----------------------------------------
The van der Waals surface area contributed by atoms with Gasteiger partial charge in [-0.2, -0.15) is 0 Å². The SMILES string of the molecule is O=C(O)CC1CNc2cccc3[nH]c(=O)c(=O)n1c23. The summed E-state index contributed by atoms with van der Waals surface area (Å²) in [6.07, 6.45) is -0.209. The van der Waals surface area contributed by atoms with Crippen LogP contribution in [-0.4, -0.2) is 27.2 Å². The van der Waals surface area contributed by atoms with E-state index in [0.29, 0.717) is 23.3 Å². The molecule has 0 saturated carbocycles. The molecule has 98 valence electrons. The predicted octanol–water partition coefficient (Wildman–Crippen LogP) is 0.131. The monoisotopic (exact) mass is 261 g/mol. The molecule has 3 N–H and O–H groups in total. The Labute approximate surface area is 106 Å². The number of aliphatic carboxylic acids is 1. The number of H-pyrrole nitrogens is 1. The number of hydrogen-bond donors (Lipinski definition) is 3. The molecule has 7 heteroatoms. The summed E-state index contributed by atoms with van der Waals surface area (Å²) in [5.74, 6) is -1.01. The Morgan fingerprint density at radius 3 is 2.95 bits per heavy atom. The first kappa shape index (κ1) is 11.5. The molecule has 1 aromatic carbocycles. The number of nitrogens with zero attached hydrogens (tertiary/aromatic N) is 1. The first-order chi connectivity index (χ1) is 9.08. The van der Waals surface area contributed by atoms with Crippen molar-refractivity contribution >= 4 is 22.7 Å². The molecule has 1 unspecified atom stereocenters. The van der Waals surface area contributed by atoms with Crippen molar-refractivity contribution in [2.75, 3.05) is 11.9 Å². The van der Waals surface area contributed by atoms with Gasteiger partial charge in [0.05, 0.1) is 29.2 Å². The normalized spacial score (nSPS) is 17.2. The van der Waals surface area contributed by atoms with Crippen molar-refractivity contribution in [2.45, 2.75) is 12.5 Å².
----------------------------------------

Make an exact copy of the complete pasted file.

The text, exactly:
The van der Waals surface area contributed by atoms with Gasteiger partial charge in [-0.2, -0.15) is 0 Å². The SMILES string of the molecule is O=C(O)CC1CNc2cccc3[nH]c(=O)c(=O)n1c23. The summed E-state index contributed by atoms with van der Waals surface area (Å²) in [6.07, 6.45) is -0.209. The van der Waals surface area contributed by atoms with Crippen LogP contribution in [-0.4, -0.2) is 27.2 Å². The van der Waals surface area contributed by atoms with E-state index in [0.29, 0.717) is 23.3 Å². The molecule has 0 saturated carbocycles. The molecule has 98 valence electrons. The predicted octanol–water partition coefficient (Wildman–Crippen LogP) is 0.131. The monoisotopic (exact) mass is 261 g/mol. The molecule has 3 N–H and O–H groups in total. The Labute approximate surface area is 106 Å². The number of aliphatic carboxylic acids is 1. The number of H-pyrrole nitrogens is 1. The number of hydrogen-bond donors (Lipinski definition) is 3. The molecule has 7 heteroatoms. The summed E-state index contributed by atoms with van der Waals surface area (Å²) in [5.74, 6) is -1.01. The Morgan fingerprint density at radius 3 is 2.95 bits per heavy atom. The first kappa shape index (κ1) is 11.5. The molecule has 1 aromatic carbocycles. The number of nitrogens with zero attached hydrogens (tertiary/aromatic N) is 1. The first-order chi connectivity index (χ1) is 9.08. The van der Waals surface area contributed by atoms with Crippen molar-refractivity contribution >= 4 is 22.7 Å². The molecule has 1 unspecified atom stereocenters. The van der Waals surface area contributed by atoms with Crippen molar-refractivity contribution in [2.75, 3.05) is 11.9 Å². The van der Waals surface area contributed by atoms with Gasteiger partial charge in [0.05, 0.1) is 29.2 Å². The normalized spacial score (nSPS) is 17.2. The van der Waals surface area contributed by atoms with Crippen molar-refractivity contribution in [2.45, 2.75) is 12.5 Å².